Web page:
The Regional Review

Volume III - No. 2

August, 1939



Establishment and growth of a national park system in the Belgian Congo are recorded in the current issue of Conservation (Vol. V, No. 4, pp. 40-43), which digests the information contained in a Bulletin prepared by the Institute of National Parks of that African colony. Students of international conservation will find the article a welcome addition to the meagre materials relating to the world's natural and historical reserves.

The article points out that King Leopold II had created special game preserves in the Congo Free State as early as 1889 to protect elephants against ruthless slaughter, but it was not until 1925 that Albert National Park was set aside as the first unit of a system that now includes three large areas. A decree of 1929 guaranteed the independent character of the Institute of National Parks of the Belgian Congo, establishing it as an autonomous organization directed by an administrative commission and a managing committee responsible only to the Minister for the Colonies. Careful studies conducted by the Institute resulted in the addition of two new parks: Kagera, a vast area in Ruanda, created in 1934, and Garamba, on the borders of the Anglo-Egyptian Sudan, set aside in 1938. The youngest of the parks, says the article, ". . . has taken the place of the one-time hunting reserve of Aka-Dungu. It is hoped that this park will be the means of protecting and preserving some groups of white rhinoceros, eland and giraffe. This strict reserve, which covers 1,250,000 acres, has the appearance of a grassy savanna with only gentle undulations."


The Journal of the American Military Institute (Vol. III, No. 1, Spring 1939) reproduced two full-length articles and a note by Service employees. Branch Spalding, Superintendent of Fredericksburg and Spotsylvania National Military Park, contributed "Jackson's Fredericksburg Tactics," and Thor Borresen, Junior Research Technician of Colonial National Historical Park, was the author of "The Markings of English Cannon Captured at Yorktown." Alfred F. Hopkins, Museum Curator at Morristown National Historical Park, provided a note, "An Early Colonial Helmet".

In his article, Mr. Spalding posed the question whether the gap in Stonewall Jackson's line on December 13, 1862, might have been a deliberate disposition rather than an oversight. Federal troops penetrated the line but were boxed in and ejected by large reserve forces. "Whether Jackson . . . was simply laying a deadly trap to annihilate Yankees, or was doing both that and consciously experimenting with new defense dispositions which might be practiced in a world war a half-century later on undreamed-of front widths, is an imponderable question," said the writer. "But careful comparison of his formations at Fredericksburg with corps and army masses on the Eastern Front during the World War offers a profitable and interesting investment of time for the modern military student. It may conduce to the opinion that Stonewall Jackson was not only the smartest general officer on the field at Fredericksburg, but he was also ancestor of the modern flexible defense."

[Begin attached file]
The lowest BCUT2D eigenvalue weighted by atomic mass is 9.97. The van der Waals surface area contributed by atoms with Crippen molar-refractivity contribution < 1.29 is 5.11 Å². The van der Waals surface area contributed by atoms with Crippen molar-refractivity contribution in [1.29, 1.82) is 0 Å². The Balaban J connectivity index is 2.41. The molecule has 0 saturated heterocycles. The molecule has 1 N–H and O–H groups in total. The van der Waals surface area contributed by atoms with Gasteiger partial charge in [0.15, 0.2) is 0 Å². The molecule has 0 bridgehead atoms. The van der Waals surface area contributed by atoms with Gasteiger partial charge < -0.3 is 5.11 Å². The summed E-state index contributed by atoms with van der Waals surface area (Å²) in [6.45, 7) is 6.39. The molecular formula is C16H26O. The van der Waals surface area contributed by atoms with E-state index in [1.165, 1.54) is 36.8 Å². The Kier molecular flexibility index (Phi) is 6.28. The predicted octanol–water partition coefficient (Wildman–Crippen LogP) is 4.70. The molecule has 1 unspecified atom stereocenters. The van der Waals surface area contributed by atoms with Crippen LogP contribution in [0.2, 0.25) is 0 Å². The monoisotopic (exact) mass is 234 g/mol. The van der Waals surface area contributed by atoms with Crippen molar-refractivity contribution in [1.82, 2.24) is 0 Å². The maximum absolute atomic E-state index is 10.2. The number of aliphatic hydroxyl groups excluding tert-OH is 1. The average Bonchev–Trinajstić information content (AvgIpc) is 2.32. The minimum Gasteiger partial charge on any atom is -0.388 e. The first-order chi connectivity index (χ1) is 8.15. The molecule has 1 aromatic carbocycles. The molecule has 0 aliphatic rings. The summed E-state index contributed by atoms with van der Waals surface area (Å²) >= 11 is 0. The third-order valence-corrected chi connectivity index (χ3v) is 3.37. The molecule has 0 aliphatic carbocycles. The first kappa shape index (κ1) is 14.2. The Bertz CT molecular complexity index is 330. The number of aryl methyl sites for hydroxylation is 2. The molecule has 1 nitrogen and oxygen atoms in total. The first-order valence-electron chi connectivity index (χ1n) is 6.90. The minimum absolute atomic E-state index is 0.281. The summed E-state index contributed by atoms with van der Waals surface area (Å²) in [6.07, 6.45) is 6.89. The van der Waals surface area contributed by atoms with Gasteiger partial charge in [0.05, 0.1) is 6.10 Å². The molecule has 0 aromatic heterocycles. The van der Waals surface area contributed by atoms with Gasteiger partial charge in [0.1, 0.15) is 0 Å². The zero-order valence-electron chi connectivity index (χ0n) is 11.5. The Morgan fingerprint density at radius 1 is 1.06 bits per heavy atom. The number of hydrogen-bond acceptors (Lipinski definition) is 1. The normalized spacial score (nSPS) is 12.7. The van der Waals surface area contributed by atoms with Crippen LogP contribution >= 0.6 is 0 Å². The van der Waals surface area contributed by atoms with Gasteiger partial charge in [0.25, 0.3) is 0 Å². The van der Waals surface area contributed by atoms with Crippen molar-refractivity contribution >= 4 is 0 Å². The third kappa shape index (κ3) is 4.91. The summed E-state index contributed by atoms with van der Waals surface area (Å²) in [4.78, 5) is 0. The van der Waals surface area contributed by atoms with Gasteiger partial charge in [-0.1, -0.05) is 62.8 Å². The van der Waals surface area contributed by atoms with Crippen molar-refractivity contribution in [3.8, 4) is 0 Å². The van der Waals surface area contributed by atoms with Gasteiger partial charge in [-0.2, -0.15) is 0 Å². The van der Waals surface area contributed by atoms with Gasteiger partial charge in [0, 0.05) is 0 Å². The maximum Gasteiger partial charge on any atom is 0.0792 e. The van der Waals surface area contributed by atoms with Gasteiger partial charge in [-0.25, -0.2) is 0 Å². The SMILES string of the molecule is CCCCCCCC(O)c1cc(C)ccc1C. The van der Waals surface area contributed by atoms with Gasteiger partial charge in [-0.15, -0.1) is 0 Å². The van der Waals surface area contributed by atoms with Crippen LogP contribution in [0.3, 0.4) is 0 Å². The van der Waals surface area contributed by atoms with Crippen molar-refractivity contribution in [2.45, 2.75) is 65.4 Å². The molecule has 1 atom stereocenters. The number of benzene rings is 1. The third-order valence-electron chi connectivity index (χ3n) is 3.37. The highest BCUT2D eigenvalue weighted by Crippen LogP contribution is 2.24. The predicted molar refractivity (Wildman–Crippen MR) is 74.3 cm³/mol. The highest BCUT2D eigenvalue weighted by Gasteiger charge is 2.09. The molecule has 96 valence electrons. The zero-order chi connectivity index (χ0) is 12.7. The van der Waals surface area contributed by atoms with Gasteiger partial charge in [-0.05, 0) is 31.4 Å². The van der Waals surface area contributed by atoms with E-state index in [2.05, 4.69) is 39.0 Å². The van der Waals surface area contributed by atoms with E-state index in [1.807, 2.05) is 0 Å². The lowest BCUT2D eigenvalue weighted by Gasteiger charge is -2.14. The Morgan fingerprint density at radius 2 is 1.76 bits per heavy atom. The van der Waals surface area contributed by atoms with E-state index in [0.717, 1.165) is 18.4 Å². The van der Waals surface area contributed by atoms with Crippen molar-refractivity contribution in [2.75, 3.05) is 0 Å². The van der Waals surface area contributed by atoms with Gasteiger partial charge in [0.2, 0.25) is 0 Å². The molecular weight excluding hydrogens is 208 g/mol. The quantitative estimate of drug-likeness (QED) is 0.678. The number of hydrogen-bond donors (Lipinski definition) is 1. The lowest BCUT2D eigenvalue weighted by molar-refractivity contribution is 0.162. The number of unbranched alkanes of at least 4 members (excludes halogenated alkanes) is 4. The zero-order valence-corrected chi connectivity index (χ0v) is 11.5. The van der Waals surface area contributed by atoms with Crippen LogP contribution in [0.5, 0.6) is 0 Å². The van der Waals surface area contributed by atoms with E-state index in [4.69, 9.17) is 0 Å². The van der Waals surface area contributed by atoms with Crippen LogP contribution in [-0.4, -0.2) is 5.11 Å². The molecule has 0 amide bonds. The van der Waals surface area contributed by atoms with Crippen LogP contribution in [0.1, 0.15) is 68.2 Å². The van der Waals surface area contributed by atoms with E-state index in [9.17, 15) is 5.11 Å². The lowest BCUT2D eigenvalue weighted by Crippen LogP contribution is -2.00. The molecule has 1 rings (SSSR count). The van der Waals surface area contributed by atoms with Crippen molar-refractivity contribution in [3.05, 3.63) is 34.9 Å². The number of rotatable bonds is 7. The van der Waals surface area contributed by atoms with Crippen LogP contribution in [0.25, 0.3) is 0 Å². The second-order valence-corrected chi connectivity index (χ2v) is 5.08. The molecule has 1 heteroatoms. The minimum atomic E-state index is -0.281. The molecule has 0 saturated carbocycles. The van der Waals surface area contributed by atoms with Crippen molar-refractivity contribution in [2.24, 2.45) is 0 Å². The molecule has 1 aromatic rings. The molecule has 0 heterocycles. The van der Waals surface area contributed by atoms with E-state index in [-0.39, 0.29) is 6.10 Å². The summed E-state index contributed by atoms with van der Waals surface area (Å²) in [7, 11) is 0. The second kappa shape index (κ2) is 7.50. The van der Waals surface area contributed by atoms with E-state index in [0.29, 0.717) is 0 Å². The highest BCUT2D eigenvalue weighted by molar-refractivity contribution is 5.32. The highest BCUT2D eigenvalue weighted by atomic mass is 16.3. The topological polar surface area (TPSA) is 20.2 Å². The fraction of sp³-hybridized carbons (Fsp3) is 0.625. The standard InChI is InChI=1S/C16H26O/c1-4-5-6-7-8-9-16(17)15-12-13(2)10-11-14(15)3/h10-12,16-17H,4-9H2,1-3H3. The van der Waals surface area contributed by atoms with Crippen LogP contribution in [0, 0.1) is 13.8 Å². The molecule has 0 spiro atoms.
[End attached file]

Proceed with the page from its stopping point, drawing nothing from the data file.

Adolph Murie, Wildlife Technician, recently witnessed in Mount McKinley National Park, Alaska, a one-scene drama which illustrated strikingly the vital biological ends which are served by unhampered predation, In a report of field activities, Dr. Murie wrote:

During four successive days, as thrilling a period as I have ever experienced, from 2 to 4 wolves were observed at the forks of the Teklanika River. During this time hundreds of caribou, mainly cows and calves, were moving up the east fork of the Teklanika, then down the east fork, then up the west fork, and over the hills to Sanctuary River, hurrying along like typical Americans. The wolves were apparently there to feed on calves or anything else that came their way. A black wolf was observed running down a calf. The incident, which happened directly before my lookout so that I was afterwards able to measure the distance the wolf ran, the distance the captured calf dropped behind his more fleet contemporaries which were able to follow the cows like little shadows, and other data could all be gathered. The incident illustrated natural selection, the survival of the fittest perfectly. The caribou calves are so speedy that it is not unlikely that very often those a little below average are the ones that drop behind and cannot quite escape the wolf. A grey wolf, which was associating with the black one and two silvery manned cripples, was seen give serious chase after a band of cows and calves, for almost one-half mile. When the wolf reached a slope over which the caribou had fled it was left hopelessly behind and stopped.


A brief documented history of Jefferson (New Orleans) Parish, an interesting description of the French-speaking Barataria region, and a detailed account of muskrat trapping are among the articles appearing in the 1939 Jefferson Parish Yearly Review, official publication of the Police Jury, the governing body.

The history of the parish, prepared by the WPA Historical Records Survey, is traced from La Salle, in 1682, to the present day. It describes the social, economic, and political growth of the area. Lyle Saxon, author of Lafitte the Pirate, the basis for the film Buccaneer, contributes "Traditional and Romantic Jefferson," pointing out the interesting tours which await the visitor in Barataria. Meigs O. Frost's "Tropical Trappers' Fur frontier," illustrated by 24 photographs, tells how Louisianans capture, prepare and ship some 3,000,000 muskrat pelts each season after a stay in temporary cabins along the bayous.

<<< Previous
> Contents <
Next >>>
Date: 04-Jul-2002